The report also questions the district's recent real estate purchases. "Without a strategic plan showing any present or future need for the properties, the District purchased five properties for cash exceeding $21.9 million in the last two years," the report says.
It calls out the purchase of a single-family home at 28 Almendral Ave. in Atherton for $4.6 million in cash in June 2017, just months after the district's board had unanimously approved a consultant's report recommending that the fire station next door to the house "be relocated to improve service coverage in the area," the report says.
That Citygate "standards of coverage" report, which looked at how to provide the most rapid response throughout the district, "concluded that the first step in developing a plan for station relocation was to move" the Almendral Avenue fire station, the grand jury report says.
The grand jury report quotes from the Citygate report that moving the Almendral station "to the west is the first step or the 'key to the door.' If that relocation becomes possible, the other sites more readily fall into place."
The report cites the lack of follow-through on board requests or resolutions made regarding the Citygate report, including a resolution that the chief provide the board an updated long-term fire station and land acquisition plan for the entire district.
"The Grand Jury could not find any evidence ... that such a plan was ever developed," the report says.
At that same meeting, the grand jury report says, fire board member Chuck Bernstein asked the chief to schedule a meeting to discuss Citygate's recommendations "to develop station site location strategies and policies, and to involve local government partners in the process."
"The Grand Jury has found no evidence that ... (i)such a meeting ever occurred, (ii) staff used the Citygate Report data to prioritize current Fire Station locations and to develop a land acquisition plan, or (iii) the District followed the four steps recommended" by the Citygate consultant, the report says.
"Instead, District documents show that less than 3 months after the Board accepted the Citygate Report, the Fire Chief rejected Citygate's recommendation to move Station #3," the report says. It says Schapelhouman sent an email to Atherton City Manager George Rodericks on May 2, 2017, saying: "The Fire District has absolutely NO PLANS to close or MOVE Fire Station 3 in Atherton!"
The report says the purchase of the Almendral property "was reactive to learning that the property became available for sale rather than an implementation of a plan."
No clear plan
The report also says "the district does not appear to have had a clear plan for how it would use the property" when it was purchased. The district's board at first recommended the property be rented on the open market, but, the report says, the district's "Finance Committee recommended on December 5, 2017, that 28 Almendral be used for a 'Chief Officer Residence.' On December 19, 2017, the Board approved a proposal to allocate $500,000 for site and building improvements associated with occupancy" of the property. By February, district personnel were living in the house.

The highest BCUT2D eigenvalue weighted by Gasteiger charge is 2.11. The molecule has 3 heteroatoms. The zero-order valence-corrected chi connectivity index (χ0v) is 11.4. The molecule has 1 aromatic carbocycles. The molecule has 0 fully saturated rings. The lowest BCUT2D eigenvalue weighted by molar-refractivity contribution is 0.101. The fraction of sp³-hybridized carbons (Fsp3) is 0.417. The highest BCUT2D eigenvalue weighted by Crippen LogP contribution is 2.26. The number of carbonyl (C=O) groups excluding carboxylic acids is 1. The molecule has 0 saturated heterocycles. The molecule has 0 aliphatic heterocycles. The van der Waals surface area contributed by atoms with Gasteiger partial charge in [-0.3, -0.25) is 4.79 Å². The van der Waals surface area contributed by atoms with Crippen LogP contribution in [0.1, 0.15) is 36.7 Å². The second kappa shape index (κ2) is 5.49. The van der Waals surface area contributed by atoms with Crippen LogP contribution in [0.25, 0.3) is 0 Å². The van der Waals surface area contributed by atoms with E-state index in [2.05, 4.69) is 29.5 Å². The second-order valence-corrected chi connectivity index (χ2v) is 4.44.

Bernstein said the house is going to be rented on the open market, as the board originally directed. Currently, "it's not supposed to be being used for anything," he said. "Nothing's been authorized by the board."
"We're getting bids on doing some things to the property so that we can rent it," he said.
Schapelhouman said in addition that the district is exploring options including tearing down the house, moving it and building a new modular building further back on the lot, or doing nothing.
The house, he said, "needs lots of work to publicly rent it."
However, Bernstein said, buying the property does not mean the district has ruled out moving the Atherton station. Buying the property is an opportunity for the district to "park some of its money" in a property that it could later use to expand the Almendral station, or sell to buy property elsewhere.
"I don't think it's an unwise investment," Bernstein said.
The report also says "the district has pursued accreditation since 2011," but has failed to achieve it, in main part because it does not have a strategic plan, a requirement of accreditation by the Commission on Fire Accreditation International.
Bernstein said the district is continuing to work on accreditation and "we expect to have it done within two years. It's typically a two-year process," he said.
The report's recommendations for the district are:
• "Develop and maintain an effective multi-year strategic plan, and achieve accreditation."
• "Ensure its administrative functions operate effectively regardless of competing priorities created by on-going emergency response operations."
• "Engage with its local government partners to review District resources and determine if additional resources are required to maintain effective service levels."
• "Review the consultant recommendations relative to the location of Station 3 and re-examine the basis for purchasing the Atherton property."
• "Adopt a policy not to accept donations from companies or individuals with which the District has enforcement or inspection responsibilities over."
The report also says many people do not realize the fire district is an independent special district, not part of the city of Menlo Park, and that it needs to make that clear on its website, along with an explanation of what a special district is.
In an email, Schapelhouman said the district "started working with the Civil Grand Jury over a year ago and have spent hundreds of hours providing them with information on every aspect of our operations. We responded to many records requests and sent out copious amounts of background information for their review. We also had face to face interviews. I’m pleased that they acknowledged that we provide exceptional service to the community related to our core mission which is the protection of life, property and the environment."